Lv , p~ TsAsmax RT~ln + ~,(q qa), = Pc . (8) whereq* is the saturation mixingratio at the stormcenter and is a function of pc and Ts. From an approximate integration of the ClausiusClapeyron equation, we have, to an excellent approximation, 3.802mbar [ 17.67Ts ] qc*  Pc exp L24~.5 ~ TsJ' (9) in whichTs is expressed in degrees Celsius. In the secondleg of the Carnot cycle, air ascends within deep convective clouds in the eyewall of the storm and then flows out to large radius. It is important to note that when water vapor is properly included in the description of the thermodynamic state of the system, this leg is very nearly reversible and adiabatic, so that ds0. Someresearchers define a dry entropy [without the last term in (6)] and are forced to deal with very large sources of dry entropy in the ascent region, wherethere is large conversion of latent to sensible heat. The problem with such an approach is that the diabatic source is purely a function of the flow itself and cannot be properly regarded as external. Attempts to regard the condensation heat source as external lead to the oftrepeated statement that hurricanes are driven by condensation of water vapor, a view rather analogous to that of an engineer who proclaims that elevators are driven upward by the downward acceleration of counterweights. Such a view, though energetically correct, is conceptually awkward;it is far more natural to consider the elevator and its counterweight as a single system driven by a motor. Here we adopt a similar strategy by dealing with the most conserved thermodynamic variable available, the total specific entropy. The altitude that the outflow asymptotically approaches is determined by the requirement that it be neutrally buoyant with respect to the environment. That is, the temperature in the outflow blends smoothly into the ambient temperature profile without shocks. The ability of the ambient atmosphere to control the interior structure of the vortex through this requirement is consistent with the fact that hurricanes are suberitieal vor Annual Reviews www.annualreviews.org/aronline 184 EMANUEL tices (i.e. internal gravityinertia wavesmaypropagate inward against the outflow). In the third leg of the Carnot cycle, air descends slowly in the lower stratosphere, retaining a nearly constant temperature To while losing heat by electromagnetic radiation to space. In this leg, then, o' Tds =  ToAs, (10) f with As given by (7). Real hurricanes are open systems that continually exchange mass with their environments. Nonetheless, the Carnot cycle can be closed by integrating the Bernoulli equation along a fourth branch that is an absolute vortex line of the system, which is also a surface of constant absolute angular molnentumabout the storm center. Since we are no longer following air parcels, the relationship implied by the first law of thermodynamics is not strictly valid. It has been shown by Emanuel (1988), however,that there is little thermodynamic contribution from this last leg, owingto the convective neutrality of the ambient atmosphere. Thus adding (7) and (10) gives an expression for the frictional work from eT, As = ~F dl, where e is the thermodynamic efficiency of the Carnot cycle, given by (11) TsTo Ts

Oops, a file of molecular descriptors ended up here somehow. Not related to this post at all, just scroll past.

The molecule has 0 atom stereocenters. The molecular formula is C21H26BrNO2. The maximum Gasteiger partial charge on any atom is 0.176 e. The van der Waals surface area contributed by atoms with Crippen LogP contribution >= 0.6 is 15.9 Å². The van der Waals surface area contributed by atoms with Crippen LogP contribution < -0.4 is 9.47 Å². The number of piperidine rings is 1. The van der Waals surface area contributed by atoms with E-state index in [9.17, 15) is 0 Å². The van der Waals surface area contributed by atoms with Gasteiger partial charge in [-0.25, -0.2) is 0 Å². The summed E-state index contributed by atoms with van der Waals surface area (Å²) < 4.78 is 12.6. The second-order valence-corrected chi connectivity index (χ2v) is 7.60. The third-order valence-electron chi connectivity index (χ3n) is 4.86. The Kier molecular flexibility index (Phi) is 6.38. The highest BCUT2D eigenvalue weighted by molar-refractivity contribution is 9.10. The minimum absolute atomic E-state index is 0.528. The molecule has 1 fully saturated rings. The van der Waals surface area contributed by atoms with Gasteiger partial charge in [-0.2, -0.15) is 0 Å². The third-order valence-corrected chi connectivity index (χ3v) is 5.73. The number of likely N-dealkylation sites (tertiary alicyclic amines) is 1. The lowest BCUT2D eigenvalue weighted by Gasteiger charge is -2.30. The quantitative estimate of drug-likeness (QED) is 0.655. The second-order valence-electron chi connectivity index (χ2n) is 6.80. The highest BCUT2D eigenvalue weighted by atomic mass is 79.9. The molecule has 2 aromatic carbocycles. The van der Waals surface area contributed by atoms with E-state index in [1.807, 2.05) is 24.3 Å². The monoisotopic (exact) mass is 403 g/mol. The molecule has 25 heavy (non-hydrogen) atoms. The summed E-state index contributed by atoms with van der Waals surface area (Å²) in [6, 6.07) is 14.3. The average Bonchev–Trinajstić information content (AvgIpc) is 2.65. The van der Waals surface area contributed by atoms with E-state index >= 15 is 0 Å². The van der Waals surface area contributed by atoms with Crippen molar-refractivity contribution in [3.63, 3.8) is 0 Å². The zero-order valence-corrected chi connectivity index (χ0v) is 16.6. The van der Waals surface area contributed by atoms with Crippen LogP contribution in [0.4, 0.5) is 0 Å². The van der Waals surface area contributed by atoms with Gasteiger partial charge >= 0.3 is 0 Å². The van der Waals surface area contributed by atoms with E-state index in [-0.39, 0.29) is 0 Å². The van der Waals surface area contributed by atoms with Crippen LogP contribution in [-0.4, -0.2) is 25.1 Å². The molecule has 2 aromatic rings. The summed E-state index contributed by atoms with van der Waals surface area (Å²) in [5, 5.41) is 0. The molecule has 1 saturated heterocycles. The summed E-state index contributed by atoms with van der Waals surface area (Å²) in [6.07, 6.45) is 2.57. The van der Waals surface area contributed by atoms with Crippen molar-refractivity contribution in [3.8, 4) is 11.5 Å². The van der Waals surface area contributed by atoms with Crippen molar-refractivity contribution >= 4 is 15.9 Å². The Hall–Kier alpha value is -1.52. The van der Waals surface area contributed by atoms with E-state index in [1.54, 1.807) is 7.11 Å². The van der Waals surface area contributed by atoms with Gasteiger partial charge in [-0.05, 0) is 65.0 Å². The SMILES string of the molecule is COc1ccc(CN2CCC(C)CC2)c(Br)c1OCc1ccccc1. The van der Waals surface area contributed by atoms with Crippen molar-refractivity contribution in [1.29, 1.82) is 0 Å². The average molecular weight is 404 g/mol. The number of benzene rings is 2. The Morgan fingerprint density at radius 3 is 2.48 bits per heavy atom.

For typical atmospheric conditions in the tropics, e ~ 1/3. Most of the frictional energy loss in the cycle occurs in the surface boundarylayer and at large radius in the outflow, where the air's original angular momentum ultimately be restored. This latter loss is idealized must as occurring at infinite radius. It maybe estimated from conservation of absolute angular momentum about the storm center: (M) 1 2 M = rV+ 2fi r , (12) where V is the azimuthal velocity, and .f is twice the local vertical component of the Earth's angular velocity. From(12), it follows that V2 = _ 1 22 (13) ~fr  ~ fM+ ~f r . The loss of kinetic energy in the third branch of the cycle is then Annual Reviews www.annualreviews.org/aronline
THEORY OF HURRICANES 185 F'di ~ !i~m~AV =  (MoM.) = ~f ra, (14) assumingthat V is zero at the beginning of the cycle. The frictional loss in the boundarylayer maybe related to the radial pressure drop by integrating the Bernoulli equation (1) inward along the first branch: F'dl =  pa, =  RTdlnp ~dp = RTsln P~ (15) where we have madeuse of the ideal gas law, e = RT/p. Thus, the frictional loss is directly proportional to the logarithm of the pressure deficit. Substituting (15) and (14) into (11) then